Mic Shockmounts for the Canon 5D Mark II


The Canon 5D MarkII with the Pearstone DUSM-1 shockmount Loads of people are shooting HD video with DSLR cameras these days, and likewise, they're discovering that attaching microphones and other audio equipment to these cameras can be a little tricky. If you want to use a professional shotgun microphone on your camera, you're going to need a special kind of mount called a "shockmount" that will help the sensitive microphone avoid handling and vibration noise. Here's a list of a few good shockmounts for DSLRs...

I usually daydream about buying exotic recording studio equipment, but lately HD video capable DSLRs are at the top of my fantasizing list. The recent 2.0.3 firmware upgrade from Canon that brings manual audio control and more film-like frame rates to the 5D Mark II just makes me want one. If you use a DSLR camera that has an external microphone input, and you've explored your options for adapting it for professional XLR microphones with a JuicedLink or a Beachtek XLR adapter, then it's time to take a look at microphone shockmounts.

Professional shotgun microphones have some special requirements. Most of them need to plug into an XLR microphone input. Some of them require phantom power from the XLR input to operate, while others get their power from an internal battery (like the R0DE NTG-2 microphone that's pictured in this post mounted on the 5D Mark II) . If you're shooting outdoors, it's absolutely necessary to get proper wind protection for the microphone. These are very sensitive microphones that can accurately capture sounds that originate from several feet away. Their sensitivity is what makes the extra wind protection and suspended shockmounts a necessity.

1) The Pearstone DUSM-1 Universal Shockmount

The Pearstone DUSM-1 Universal Shockmount

I own the Pearstone DUSM-1 and I use it at the end of my boompole when I do location sound for video and film productions. What's nice about the DUSM-1 is that it has both a shoe mount to go on a camera, and a 3/8" thread to screw onto a boompole. It's built really well, and the thick suspenders are universally compatible will all kinds of shotgun and hypercardioid microphones. I attached the DUSM-1 to a 5D Mark II today and they fit together nicely. A big plus is that you can adjust the angle of the mount with a rubberized knob. This shockmount a great choice for DSLR video work.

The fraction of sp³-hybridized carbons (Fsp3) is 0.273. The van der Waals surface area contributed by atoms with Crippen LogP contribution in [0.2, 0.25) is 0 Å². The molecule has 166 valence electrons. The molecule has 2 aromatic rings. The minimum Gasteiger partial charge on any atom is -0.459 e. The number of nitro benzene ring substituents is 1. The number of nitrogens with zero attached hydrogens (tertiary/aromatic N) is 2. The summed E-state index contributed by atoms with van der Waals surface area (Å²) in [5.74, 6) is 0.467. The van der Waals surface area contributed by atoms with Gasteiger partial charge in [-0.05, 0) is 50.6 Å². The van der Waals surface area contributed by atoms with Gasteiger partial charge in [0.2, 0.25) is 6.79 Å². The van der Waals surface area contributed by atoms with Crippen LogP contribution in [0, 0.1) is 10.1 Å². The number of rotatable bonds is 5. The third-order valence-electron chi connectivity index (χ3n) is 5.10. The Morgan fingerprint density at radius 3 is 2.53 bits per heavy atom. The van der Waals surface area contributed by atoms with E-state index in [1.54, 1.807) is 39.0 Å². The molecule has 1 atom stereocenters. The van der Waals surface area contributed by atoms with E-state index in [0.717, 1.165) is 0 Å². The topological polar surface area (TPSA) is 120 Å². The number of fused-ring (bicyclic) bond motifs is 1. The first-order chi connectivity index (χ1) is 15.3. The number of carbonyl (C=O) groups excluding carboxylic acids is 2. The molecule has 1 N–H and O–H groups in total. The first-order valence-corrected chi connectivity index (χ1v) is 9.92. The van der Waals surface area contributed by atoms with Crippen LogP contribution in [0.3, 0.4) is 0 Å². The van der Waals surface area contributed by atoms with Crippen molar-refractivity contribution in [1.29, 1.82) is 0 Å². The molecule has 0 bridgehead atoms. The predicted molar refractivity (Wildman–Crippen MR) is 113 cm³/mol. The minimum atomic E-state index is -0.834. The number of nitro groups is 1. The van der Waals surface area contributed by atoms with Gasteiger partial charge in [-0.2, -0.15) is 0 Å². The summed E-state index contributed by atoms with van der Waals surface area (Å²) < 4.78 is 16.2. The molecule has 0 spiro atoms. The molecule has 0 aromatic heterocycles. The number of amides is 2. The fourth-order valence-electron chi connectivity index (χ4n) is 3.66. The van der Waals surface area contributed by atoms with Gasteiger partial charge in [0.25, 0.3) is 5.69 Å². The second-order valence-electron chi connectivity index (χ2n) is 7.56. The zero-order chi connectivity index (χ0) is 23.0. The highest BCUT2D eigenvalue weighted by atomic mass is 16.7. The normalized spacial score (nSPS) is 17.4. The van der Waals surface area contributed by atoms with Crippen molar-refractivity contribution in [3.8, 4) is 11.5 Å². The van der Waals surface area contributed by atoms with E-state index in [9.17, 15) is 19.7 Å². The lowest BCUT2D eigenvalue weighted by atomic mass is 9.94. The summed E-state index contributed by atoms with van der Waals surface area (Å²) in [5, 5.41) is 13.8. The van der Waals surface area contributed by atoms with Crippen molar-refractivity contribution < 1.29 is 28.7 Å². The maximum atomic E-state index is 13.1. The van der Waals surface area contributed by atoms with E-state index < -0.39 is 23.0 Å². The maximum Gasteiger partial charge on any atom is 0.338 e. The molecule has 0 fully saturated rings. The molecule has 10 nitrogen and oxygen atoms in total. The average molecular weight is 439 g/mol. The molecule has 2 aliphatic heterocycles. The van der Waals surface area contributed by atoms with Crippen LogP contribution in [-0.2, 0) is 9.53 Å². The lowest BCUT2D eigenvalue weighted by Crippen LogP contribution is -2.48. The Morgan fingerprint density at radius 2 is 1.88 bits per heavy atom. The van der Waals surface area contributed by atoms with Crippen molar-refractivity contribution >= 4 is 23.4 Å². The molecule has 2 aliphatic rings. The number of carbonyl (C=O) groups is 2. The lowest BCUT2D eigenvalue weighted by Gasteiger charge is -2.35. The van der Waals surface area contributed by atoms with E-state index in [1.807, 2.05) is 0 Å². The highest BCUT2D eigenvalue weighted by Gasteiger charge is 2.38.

2)  The K-Tek K-CAM-SM Shockmount

The K-Tek K-CAM-SM Shockmount

K-Tek is among the most respected names in shockmounts and location audio equipment. Their products are sturdy and innovative, and can be fully depended upon in the field. The K-CAM-SM shockmount attaches to the shoe of a camera, and its dense polymer suspenders keep unwanted vibration and handling sounds away from your mic. It's compatible with microphones with a 19 to 25mm diameter (like the Sennheiser ME66).

3) The Azden SMH-1 Shockmount

The Azden SMH-1 Shockmount

If you're on a budget, the Azden SMH-1 Shockmount can be used on a DSLR. Like the K-Tek, the Azden is set in a fixed position facing forward. Like the Pearstone DUSM-1, in addition to having a camera show mount, it also has a 3/8" thread so it can be mounted on a boompole.

These are a few options that will work. If you've used a shockmount on your DSLR, we'd love to hear about the shockmount you use in the comments section. What do you like about your shockmount? What would you like to see changed about it?

Discussion 9

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 @eco_bach: Some guy in a B&H review says the H1 fits into the Pearstone, but he says it is a very tight fit. Would the tight fit hurt the ability to dampen noise from the body of the camera? thx

actually I am mistaken, on a closer look IT IS the Rode, but then they cutaway to show the Pearstone product page. Actually the Pearstone looks a tad sturdier....anyone know if it will work with the H1?

I'm in the same boat as Joe P. BTW,  in the video I believe its the Pearstone, NOT the SM3.

Would both work equally well with the ZoomH1??

In this B&H web video, you can see the Zoom H1 mounted in a Rode SM3 shockmount:


The Rode SM3 is very similar to the Pearstone DUSM-1. The suspenders on the SM3 are thinner and more "rubberband-like" than the thick suspenders on the DUSM-1, so they were able to mount the H1 inside of it. I didn't get a chance to test this out myself, so I can't say if it offered enough suspension to suppress vibration and handling noise.

Yes I too am wondering what to use for my Zoom H1, I just ordered it today! for my T2i.  I'm thinking that maybe the circular rubber suspender on the pearstone Dusm-1 would stretch out enough? I found the H1 cross section to be a litter bigger though,  44mm x 31 mm (on Zooms website).

The Pearstone DUSM-1 blows the others mentioned in the article right out of the water. It is truly an "all-in-one" shock mount for camera-mount, hand grip mount, mic stand mount, and boom pole mount. Wow!!!

Unrelated question: with the new ZOOM H1 mini field recorder coming out in July, does anyone know if there is any shock mount that little guy could fit in? It is 44mm x 24mm (W x D), so it has a lot larger cross-section it has than even the lergest diameter mics. But it would be foolish just to mount it to the camera w/o a shock mount, since it has the built-in stereo mics that need dampening.

You can also use The J-Cube, now available at B&H photo. This allows the mounting of a mic, wireless receiver, and audio recorder. The J-Cube and all accessories weigh less than a Speedlight.


Taking a look at the top, it appears that any of the shockmounts in this post would work nicely with the T2i:


Thanks Daniel. If you have any specific questions, post 'em here and I'll do my best to get you an answer.